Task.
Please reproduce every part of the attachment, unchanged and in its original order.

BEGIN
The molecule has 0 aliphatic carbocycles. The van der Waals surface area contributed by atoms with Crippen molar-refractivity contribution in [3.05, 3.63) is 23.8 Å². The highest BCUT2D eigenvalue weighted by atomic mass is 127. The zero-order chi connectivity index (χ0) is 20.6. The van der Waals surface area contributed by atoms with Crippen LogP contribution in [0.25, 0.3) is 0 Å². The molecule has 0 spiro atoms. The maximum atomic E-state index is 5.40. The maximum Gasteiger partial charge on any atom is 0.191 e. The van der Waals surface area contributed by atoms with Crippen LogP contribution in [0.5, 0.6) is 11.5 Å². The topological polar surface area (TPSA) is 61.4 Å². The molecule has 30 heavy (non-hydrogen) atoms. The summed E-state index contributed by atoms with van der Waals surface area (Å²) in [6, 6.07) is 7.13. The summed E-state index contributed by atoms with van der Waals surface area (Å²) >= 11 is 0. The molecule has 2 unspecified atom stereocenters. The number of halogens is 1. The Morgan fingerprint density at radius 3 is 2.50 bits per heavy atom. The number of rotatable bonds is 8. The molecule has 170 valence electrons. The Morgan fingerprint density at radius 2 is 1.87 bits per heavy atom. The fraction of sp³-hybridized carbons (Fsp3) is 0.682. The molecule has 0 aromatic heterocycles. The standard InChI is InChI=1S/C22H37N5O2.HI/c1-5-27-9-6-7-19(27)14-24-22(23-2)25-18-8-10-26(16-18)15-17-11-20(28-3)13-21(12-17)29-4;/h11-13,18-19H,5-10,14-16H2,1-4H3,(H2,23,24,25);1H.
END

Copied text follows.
The molecule has 0 aliphatic carbocycles. The van der Waals surface area contributed by atoms with Crippen molar-refractivity contribution in [3.05, 3.63) is 23.8 Å². The highest BCUT2D eigenvalue weighted by atomic mass is 127. The zero-order chi connectivity index (χ0) is 20.6. The van der Waals surface area contributed by atoms with Crippen LogP contribution in [0.25, 0.3) is 0 Å². The molecule has 0 spiro atoms. The maximum atomic E-state index is 5.40. The maximum Gasteiger partial charge on any atom is 0.191 e. The van der Waals surface area contributed by atoms with Crippen LogP contribution in [0.5, 0.6) is 11.5 Å². The topological polar surface area (TPSA) is 61.4 Å². The molecule has 30 heavy (non-hydrogen) atoms. The summed E-state index contributed by atoms with van der Waals surface area (Å²) in [6, 6.07) is 7.13. The summed E-state index contributed by atoms with van der Waals surface area (Å²) >= 11 is 0. The molecule has 2 unspecified atom stereocenters. The number of halogens is 1. The Morgan fingerprint density at radius 3 is 2.50 bits per heavy atom. The number of rotatable bonds is 8. The molecule has 170 valence electrons. The Morgan fingerprint density at radius 2 is 1.87 bits per heavy atom. The fraction of sp³-hybridized carbons (Fsp3) is 0.682. The molecule has 0 aromatic heterocycles. The standard InChI is InChI=1S/C22H37N5O2.HI/c1-5-27-9-6-7-19(27)14-24-22(23-2)25-18-8-10-26(16-18)15-17-11-20(28-3)13-21(12-17)29-4;/h11-13,18-19H,5-10,14-16H2,1-4H3,(H2,23,24,25);1H.